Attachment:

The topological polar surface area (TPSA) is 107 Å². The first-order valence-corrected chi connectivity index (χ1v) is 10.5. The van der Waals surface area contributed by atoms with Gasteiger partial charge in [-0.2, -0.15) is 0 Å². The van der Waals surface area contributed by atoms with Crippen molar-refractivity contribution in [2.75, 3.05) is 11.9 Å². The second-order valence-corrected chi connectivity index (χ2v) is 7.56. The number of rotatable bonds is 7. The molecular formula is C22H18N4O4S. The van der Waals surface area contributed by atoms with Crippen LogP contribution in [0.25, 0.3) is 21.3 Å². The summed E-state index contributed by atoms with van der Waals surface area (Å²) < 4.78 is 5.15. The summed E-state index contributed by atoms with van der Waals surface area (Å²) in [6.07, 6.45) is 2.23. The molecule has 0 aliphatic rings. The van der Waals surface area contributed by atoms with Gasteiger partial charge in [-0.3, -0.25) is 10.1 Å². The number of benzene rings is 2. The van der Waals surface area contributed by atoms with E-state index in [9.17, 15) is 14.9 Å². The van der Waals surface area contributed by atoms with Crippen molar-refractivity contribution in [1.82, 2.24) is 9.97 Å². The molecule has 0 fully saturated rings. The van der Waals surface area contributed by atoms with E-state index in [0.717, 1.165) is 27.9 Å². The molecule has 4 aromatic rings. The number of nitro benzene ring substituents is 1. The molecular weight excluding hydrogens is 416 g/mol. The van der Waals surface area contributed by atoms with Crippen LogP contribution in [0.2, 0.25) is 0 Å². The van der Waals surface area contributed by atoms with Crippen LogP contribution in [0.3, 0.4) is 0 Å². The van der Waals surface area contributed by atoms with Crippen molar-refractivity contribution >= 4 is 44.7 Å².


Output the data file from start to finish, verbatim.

The topological polar surface area (TPSA) is 107 Å². The first-order valence-corrected chi connectivity index (χ1v) is 10.5. The van der Waals surface area contributed by atoms with Gasteiger partial charge in [-0.2, -0.15) is 0 Å². The van der Waals surface area contributed by atoms with Crippen molar-refractivity contribution in [2.75, 3.05) is 11.9 Å². The second-order valence-corrected chi connectivity index (χ2v) is 7.56. The number of rotatable bonds is 7. The molecular formula is C22H18N4O4S. The van der Waals surface area contributed by atoms with Crippen LogP contribution in [0.25, 0.3) is 21.3 Å². The summed E-state index contributed by atoms with van der Waals surface area (Å²) < 4.78 is 5.15. The summed E-state index contributed by atoms with van der Waals surface area (Å²) in [6.07, 6.45) is 2.23. The molecule has 0 aliphatic rings. The van der Waals surface area contributed by atoms with Gasteiger partial charge in [-0.3, -0.25) is 10.1 Å². The number of benzene rings is 2. The van der Waals surface area contributed by atoms with E-state index in [9.17, 15) is 14.9 Å². The van der Waals surface area contributed by atoms with Crippen molar-refractivity contribution in [1.82, 2.24) is 9.97 Å². The molecule has 0 fully saturated rings. The van der Waals surface area contributed by atoms with E-state index in [0.717, 1.165) is 27.9 Å². The molecule has 4 aromatic rings. The number of nitro benzene ring substituents is 1. The molecular weight excluding hydrogens is 416 g/mol. The van der Waals surface area contributed by atoms with Crippen LogP contribution in [0.2, 0.25) is 0 Å². The van der Waals surface area contributed by atoms with Crippen LogP contribution in [0.3, 0.4) is 0 Å². The van der Waals surface area contributed by atoms with Crippen molar-refractivity contribution >= 4 is 44.7 Å².